There is an unstable bit of “cliff” at the south end of Rhossili beach in Gower. There was a land slip there a couple of years ago. It lies above a fault line. Loose sediments and rocks in various states of conglomeration fall to the seashore from time to time. A small stream running along the valley caused by the fault exacerbates this process, especially after heavy rain. The fault is one of many in the area which cut through several adjacent rock types and sediments including reddish or orange sediments which probably are derived from the red sandstone.

On one occasion that I visited the beach, heavy rain had washed down orange coloured sediment to the beach where it lay in strange configurations. It also trapped a number of different tiny marine invertebrates, such as sand hoppers and small gastropod molluscs, that had been hiding in the underlying sand between tides. Some of these could be seen struggling up to the surface of the wet sediment and trying to crawl away, leaving their miniscule tracks, trails, and footprints.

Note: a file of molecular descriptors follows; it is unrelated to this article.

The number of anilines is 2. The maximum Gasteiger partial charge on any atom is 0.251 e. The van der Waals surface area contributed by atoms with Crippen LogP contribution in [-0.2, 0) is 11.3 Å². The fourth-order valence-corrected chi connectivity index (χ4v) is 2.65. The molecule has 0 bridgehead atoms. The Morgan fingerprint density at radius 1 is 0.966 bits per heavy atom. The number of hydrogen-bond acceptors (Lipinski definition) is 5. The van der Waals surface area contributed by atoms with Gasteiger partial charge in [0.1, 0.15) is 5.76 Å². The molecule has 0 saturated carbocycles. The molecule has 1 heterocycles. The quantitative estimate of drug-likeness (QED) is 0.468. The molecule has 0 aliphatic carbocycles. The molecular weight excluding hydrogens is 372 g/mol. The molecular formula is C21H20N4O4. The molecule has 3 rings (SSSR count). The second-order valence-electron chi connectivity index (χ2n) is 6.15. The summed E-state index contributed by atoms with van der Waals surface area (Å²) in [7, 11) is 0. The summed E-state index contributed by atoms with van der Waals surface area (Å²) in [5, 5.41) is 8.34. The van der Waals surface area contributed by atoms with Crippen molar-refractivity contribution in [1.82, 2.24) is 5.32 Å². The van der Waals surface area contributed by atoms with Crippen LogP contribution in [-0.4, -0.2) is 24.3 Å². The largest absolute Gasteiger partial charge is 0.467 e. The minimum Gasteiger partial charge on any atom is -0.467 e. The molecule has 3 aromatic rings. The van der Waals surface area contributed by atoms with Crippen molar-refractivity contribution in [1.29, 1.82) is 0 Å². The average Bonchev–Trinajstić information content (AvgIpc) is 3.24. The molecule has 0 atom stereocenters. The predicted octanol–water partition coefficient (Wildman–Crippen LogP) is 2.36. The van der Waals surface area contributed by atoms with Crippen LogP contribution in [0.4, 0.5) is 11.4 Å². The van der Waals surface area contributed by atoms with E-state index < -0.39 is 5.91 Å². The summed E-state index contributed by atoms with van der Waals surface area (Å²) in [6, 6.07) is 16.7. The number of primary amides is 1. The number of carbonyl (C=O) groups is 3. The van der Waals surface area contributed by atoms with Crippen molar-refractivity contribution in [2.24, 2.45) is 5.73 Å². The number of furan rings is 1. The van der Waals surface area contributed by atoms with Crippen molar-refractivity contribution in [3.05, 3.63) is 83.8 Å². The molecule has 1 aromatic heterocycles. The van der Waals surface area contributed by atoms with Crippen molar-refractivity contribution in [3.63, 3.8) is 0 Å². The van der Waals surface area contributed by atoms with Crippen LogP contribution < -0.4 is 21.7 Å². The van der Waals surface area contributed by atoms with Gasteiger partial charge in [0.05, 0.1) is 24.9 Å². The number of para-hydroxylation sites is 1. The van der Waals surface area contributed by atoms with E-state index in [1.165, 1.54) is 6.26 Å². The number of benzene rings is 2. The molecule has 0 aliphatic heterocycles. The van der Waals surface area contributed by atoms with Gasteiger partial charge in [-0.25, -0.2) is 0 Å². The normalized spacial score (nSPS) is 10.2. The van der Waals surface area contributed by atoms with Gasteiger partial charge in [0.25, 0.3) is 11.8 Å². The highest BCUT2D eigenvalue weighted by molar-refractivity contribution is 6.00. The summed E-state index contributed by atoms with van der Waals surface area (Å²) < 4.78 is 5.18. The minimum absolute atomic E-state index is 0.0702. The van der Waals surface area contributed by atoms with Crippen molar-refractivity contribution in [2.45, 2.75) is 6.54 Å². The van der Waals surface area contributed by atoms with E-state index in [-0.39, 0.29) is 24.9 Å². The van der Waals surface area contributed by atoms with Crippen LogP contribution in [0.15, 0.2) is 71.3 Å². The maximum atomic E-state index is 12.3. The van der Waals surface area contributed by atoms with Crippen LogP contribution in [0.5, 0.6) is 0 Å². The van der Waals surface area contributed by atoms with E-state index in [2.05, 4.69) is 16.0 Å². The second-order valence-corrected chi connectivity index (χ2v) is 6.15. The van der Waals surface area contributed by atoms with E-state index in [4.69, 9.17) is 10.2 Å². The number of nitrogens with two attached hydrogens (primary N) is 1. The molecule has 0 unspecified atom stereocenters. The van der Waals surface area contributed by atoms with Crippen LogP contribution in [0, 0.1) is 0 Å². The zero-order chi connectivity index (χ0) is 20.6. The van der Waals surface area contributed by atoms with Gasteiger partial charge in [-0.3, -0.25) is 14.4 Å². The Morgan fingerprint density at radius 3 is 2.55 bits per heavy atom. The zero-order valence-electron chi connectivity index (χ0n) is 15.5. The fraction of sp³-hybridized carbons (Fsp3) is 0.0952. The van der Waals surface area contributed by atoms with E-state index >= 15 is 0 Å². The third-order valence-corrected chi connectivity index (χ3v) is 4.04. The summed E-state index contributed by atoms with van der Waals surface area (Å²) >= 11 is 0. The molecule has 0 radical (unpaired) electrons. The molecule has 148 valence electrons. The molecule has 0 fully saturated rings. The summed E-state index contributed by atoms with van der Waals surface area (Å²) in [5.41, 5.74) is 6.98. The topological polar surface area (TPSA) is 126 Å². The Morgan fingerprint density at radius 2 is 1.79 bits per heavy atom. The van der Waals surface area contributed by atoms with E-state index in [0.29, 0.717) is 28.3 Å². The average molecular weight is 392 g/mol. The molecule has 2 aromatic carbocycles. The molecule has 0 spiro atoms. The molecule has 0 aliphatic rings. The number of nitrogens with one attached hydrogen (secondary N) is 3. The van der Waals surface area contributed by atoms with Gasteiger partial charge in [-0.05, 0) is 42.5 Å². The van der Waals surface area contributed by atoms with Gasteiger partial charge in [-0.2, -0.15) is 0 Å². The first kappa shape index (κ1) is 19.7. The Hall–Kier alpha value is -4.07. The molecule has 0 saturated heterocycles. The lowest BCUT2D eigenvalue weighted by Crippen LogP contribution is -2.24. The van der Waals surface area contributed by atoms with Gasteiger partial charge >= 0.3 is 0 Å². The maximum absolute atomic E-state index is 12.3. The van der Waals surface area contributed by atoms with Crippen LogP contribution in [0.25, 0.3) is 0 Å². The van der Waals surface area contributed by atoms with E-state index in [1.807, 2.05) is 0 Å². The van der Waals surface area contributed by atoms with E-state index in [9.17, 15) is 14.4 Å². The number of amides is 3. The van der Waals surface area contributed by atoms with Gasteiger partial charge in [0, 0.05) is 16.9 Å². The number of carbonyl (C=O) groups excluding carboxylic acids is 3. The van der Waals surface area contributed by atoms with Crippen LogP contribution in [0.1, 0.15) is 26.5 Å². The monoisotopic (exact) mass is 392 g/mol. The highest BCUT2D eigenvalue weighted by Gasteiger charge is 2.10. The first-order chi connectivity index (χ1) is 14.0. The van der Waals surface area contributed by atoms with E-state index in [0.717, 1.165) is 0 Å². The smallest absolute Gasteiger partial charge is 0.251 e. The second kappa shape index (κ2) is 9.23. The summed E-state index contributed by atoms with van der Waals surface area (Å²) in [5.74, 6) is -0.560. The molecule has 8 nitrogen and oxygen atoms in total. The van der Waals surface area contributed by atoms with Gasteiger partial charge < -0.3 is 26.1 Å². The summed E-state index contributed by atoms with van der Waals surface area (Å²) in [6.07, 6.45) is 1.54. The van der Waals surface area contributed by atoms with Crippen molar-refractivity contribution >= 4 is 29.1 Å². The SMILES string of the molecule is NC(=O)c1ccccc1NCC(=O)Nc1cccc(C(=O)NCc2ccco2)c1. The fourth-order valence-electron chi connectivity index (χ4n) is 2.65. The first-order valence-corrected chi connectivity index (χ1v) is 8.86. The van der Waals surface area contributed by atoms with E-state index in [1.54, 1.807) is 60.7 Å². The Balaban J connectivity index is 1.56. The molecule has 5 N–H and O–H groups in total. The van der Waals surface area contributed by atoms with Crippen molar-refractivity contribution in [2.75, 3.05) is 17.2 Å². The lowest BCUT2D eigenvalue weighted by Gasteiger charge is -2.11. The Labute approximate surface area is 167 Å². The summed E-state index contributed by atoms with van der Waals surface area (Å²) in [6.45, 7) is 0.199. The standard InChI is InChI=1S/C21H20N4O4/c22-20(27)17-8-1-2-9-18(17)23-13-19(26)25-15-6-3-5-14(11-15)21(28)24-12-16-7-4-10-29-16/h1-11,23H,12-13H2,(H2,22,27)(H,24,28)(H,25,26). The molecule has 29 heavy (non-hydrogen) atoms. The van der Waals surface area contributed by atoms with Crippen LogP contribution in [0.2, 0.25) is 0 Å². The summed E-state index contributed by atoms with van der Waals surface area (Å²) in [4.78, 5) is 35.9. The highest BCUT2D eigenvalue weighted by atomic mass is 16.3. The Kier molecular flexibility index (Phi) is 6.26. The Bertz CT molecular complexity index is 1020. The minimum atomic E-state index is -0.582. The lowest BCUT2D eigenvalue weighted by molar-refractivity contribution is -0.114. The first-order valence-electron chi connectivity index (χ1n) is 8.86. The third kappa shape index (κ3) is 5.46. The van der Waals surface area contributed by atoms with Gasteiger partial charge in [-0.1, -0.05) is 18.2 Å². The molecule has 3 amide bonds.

4 Replies to “Orange Mud with Tracks and Trails”

  1. I probably wasn’t very clear in my description – only the very small narrow trails are made by marine molluscs – with the more complex larger tracks being made by crustacean sand hoppers.


  2. Thank you, Angela. Unlike the pigs that traditionally like to roll in the mud, these little creatures are trying to escape from it with varying degrees of success and would welcome a good wash in the incoming tide.


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